The random walk theory claims that the usage of both technical analysis and fundamen-tal analyses of stock prices are inefficient. Technical analysis is based upon examine past returns in order to find trends or other abnormalities to be able to predict future stock prices. Fundamental analysis focuses more on today’s data (for example annual reports) in order to make future forecasts. In the weak form however the usage of fun-damental analysis could still be useful in order to predict future returns.
• Semi-strong form;
The semi-strong form (also called studies of announcements) states that all public avail-able information is reflected in the stock price (Fama, 1991). The assumption of this is that it is impossible to make abnormal returns by analysing publicly available data, for example annual reports. This means that the usage of fundamental analysis no longer is effective. Fama (1970) finds that much empirical results support the market conditions up to this level.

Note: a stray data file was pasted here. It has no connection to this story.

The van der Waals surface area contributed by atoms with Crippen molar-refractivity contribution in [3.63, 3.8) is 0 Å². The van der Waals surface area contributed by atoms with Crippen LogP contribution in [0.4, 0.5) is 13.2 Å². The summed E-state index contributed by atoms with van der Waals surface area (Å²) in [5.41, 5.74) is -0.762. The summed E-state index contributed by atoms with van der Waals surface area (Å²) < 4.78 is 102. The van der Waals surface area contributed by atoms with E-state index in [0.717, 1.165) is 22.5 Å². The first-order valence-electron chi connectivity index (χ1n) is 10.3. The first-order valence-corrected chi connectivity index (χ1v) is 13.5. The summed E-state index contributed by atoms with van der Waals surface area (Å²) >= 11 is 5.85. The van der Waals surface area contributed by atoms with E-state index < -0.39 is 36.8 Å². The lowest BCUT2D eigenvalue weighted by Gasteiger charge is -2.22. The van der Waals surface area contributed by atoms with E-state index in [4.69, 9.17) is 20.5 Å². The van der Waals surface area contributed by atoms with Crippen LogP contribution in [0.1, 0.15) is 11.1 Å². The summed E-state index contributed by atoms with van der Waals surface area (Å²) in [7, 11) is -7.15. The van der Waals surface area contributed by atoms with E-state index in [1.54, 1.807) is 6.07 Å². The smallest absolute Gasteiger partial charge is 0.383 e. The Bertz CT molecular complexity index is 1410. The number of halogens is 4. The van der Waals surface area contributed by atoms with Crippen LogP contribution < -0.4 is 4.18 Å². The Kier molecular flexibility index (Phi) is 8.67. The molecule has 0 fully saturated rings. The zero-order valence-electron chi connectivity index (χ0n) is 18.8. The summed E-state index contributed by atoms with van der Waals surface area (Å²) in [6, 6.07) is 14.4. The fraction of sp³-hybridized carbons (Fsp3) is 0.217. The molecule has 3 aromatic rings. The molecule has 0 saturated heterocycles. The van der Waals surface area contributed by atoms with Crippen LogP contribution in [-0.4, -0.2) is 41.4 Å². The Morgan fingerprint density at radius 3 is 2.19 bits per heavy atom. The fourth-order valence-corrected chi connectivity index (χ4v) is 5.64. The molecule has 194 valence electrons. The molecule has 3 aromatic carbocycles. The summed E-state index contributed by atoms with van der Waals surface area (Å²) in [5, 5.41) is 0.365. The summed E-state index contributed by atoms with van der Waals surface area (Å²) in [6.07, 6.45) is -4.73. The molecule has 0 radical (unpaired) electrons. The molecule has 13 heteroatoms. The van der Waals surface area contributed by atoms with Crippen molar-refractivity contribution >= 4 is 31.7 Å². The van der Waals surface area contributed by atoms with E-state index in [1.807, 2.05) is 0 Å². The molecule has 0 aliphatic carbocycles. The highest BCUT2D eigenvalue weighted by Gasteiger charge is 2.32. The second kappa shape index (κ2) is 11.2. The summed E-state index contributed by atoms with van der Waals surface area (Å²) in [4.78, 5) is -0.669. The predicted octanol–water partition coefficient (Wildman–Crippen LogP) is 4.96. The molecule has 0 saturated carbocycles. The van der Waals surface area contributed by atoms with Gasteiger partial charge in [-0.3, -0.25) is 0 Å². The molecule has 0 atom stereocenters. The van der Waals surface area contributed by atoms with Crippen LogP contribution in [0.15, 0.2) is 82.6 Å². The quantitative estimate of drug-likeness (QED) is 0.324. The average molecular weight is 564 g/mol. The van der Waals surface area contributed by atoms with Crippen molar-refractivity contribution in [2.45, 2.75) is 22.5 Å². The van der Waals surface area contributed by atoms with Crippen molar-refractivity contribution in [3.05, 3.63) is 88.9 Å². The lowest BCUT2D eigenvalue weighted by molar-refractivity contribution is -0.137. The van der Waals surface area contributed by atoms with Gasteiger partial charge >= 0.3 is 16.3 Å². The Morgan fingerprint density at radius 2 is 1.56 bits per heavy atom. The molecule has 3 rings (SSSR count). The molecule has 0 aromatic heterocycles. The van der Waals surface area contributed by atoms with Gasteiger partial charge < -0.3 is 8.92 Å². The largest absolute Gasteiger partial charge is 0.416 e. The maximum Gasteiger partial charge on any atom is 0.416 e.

• Strong form;
The strong form represent a market were both public and non-public information are re-flected in the stock price. This proposes a scenario where not even insiders can trade on information which is not known to the public, and make excessive profit. Fama (1970) argues that even if this market state is most likely unreachable, there are so few who can take advantage of it, leaving the EMH still in a good description of the real world.
In conclusion for this study the weak form will not be tested since the purpose of this study does not concern it. The strong form seems to have little real life proof of existing and even Fama (1970) states that it is unlikely to hold. Even this state is not in direct concern of this study; the bank sector must however not be in this form, in order for outsider to be able to profit from insiders abnormal returns investments. The state that is interesting to examine is the semi-strong form, and according to EMH my result would look similar to Figure 3-1, if the market assumes that the insider contain special infor-mation. This leaves no possibility for abnormal return after the announcement of insider trading.